JAKARTA, Indonesia--(BUSINESS WIRE)--CT Corp and U.S.-headquartered Prudential Financial, Inc. (PFI) (NYSE: PRU), have created a joint venture to provide life insurance solutions to a broad spectrum of people in Indonesia through a multi-channel distribution strategy, the companies announced today. Under the recently closed agreement, which has been approved by the OJK in Indonesia, PFI subsidiary Pruco Life Insurance Company has acquired a 49 percent interest in CT Corp’s wholly-owned life insurance subsidiary, PT Asuransi Jiwa Mega Indonesia. “ We’re pleased to partner with CT Corp, which controls one of Indonesia’s largest and most prominent business groups, as we enter this market for the first time to introduce our offerings and capabilities to serve the needs of the Indonesian market,” said Charles Lowrey, executive vice president and chief operating officer of PFI’s International businesses. “ The partnership advances our business growth strategy by expanding PFI’s international footprint into an attractive market with long-term growth potential, low insurance penetration and a well-developed regulatory environment.” Lowrey added, “ We believe CT Corp’s customer reach and strong brand presence, together with PFI’s longstanding insurance and asset management expertise—supported by our operational and technological processes, product innovation, risk management and talent—will expand options for Indonesia’s growing middle class to gain financial protection for their families.” As a global leader in financial protection, retirement and asset management, PFI’s businesses work toward making long-term financial security a reality for millions of people around the world. The company serves retail and institutional customers in more than 40 countries worldwide, including Japan, South Korea, Taiwan, China, Malaysia and India. As of Dec. 31, 2016, the company had approximately $3.7 trillion of gross life insurance in force worldwide, including Closed Block policies. Chairul Tanjung, chairman and founder of CT Corp, highlighted that “ the need for life insurance is increasing as disposable income, life expectancy and financial literacy improves in Indonesia. PFI’s strong products and operational capabilities combined with CT Corp’s extensive presence and deep understanding of the local market will help provide better protection to our people and in turn strengthen the social and economic potential of Indonesia.” Founded in 1987, CT Corp is the largest Indonesian consumer-focused company, managing more than $10 billion in assets and more than 100,000 employees. The group is a leading player in the financial services, media, retail, property, lifestyle and entertainment sectors in Indonesia. Indonesia has the third largest population in Asia and the fourth largest population globally with average annual GDP growth of 5.3 percent over the last 15 years. While life insurance premiums in the country are projected to grow at a compound annual growth rate of 13 percent between 2015-2020, penetration remains relatively low at 1.3 percent of GDP, which is one-third the penetration in Malaysia and half the penetration in India. PFI is a financial services leader with more than $1 trillion of assets under management as of March 31, 2017, has operations in the United States, Asia, Europe, and Latin America. The company’s diverse and talented employees are committed to helping individual and institutional customers grow and protect their wealth through a variety of products and services, including life insurance, annuities, retirement-related services, mutual funds and investment management. In the U.S., the company’s iconic Rock symbol has stood for strength, stability, expertise and innovation for more than a century. For more information about PFI, please visit news.prudential.com Prudential Financial, Inc. (PFI), of the United States, and its subsidiaries are not affiliated in any manner with Prudential plc, a company incorporated in the United Kingdom. CT Corp is Indonesia’s leading integrated consumer-focused business group. Primary areas of focus include financial services, media, retail, property, lifestyle, and entertainment. The group operates some of the country’s leading television stations, banks, insurance companies, online portals, hotels, theme parks, malls, travel agencies, fashion and F&B retail businesses. Its prominent businesses include Bank Mega, the largest Visa credit card issuer; Carrefour and TRANSMart, the largest hypermarket player; Trans TV and Trans 7, two leading free-to-air channels; TransVision, the #2 DTH pay TV provider; and Detik.com, the #1 online portal in Indonesia. The group is also the largest private shareholder of Garuda Indonesia, the country’s flagship carrier. For more information about CT Corp, please visit: http://www.ctcorpora.com.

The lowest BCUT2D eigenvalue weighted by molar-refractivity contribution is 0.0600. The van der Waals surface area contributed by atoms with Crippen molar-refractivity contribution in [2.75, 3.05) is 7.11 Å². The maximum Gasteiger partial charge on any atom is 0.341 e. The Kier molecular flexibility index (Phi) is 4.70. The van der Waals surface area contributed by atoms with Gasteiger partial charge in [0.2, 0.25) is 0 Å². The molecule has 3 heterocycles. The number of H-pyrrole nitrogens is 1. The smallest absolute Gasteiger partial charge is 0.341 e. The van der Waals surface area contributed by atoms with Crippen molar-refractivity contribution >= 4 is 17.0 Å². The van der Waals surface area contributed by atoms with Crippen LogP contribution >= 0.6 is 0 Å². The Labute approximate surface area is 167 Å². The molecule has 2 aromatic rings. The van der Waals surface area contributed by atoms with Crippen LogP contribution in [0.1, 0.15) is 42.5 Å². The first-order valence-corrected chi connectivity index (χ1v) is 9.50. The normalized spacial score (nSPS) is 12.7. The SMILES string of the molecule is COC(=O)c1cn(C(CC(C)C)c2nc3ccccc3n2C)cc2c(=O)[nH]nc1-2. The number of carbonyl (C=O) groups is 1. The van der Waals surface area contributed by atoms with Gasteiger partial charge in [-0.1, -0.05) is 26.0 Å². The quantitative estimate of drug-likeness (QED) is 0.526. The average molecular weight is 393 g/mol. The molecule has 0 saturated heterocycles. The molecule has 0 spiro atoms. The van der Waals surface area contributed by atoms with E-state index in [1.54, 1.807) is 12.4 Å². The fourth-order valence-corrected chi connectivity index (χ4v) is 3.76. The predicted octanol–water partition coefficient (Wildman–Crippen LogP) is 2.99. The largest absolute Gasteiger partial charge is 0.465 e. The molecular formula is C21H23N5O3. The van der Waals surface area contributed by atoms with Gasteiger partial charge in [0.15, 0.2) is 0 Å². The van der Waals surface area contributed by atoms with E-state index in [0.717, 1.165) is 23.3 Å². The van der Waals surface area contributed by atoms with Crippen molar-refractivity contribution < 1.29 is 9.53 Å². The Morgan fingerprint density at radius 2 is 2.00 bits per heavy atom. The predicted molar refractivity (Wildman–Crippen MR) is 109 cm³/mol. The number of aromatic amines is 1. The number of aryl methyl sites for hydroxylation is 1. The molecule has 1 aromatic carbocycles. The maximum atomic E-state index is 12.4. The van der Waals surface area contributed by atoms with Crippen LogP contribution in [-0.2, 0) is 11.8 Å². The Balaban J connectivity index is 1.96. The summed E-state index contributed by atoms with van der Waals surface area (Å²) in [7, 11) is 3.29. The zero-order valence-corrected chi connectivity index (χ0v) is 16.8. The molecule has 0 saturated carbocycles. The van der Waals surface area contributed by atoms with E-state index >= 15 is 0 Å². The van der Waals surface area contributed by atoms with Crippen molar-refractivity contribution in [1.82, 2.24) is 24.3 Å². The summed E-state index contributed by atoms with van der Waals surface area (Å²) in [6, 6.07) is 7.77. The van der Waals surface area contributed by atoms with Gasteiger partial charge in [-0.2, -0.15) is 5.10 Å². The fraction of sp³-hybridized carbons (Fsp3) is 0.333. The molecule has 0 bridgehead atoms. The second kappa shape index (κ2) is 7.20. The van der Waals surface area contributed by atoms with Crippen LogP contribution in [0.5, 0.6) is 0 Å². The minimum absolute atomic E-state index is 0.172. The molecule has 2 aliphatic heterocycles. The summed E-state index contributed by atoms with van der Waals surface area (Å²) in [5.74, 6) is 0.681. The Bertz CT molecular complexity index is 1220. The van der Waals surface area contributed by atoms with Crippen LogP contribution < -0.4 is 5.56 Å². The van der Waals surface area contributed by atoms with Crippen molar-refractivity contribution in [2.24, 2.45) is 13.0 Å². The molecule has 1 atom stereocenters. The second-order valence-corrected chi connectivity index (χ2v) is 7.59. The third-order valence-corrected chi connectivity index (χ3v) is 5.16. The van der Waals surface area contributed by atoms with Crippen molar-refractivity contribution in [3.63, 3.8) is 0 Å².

News Article | May 12, 2017
Site: www.greencarcongress.com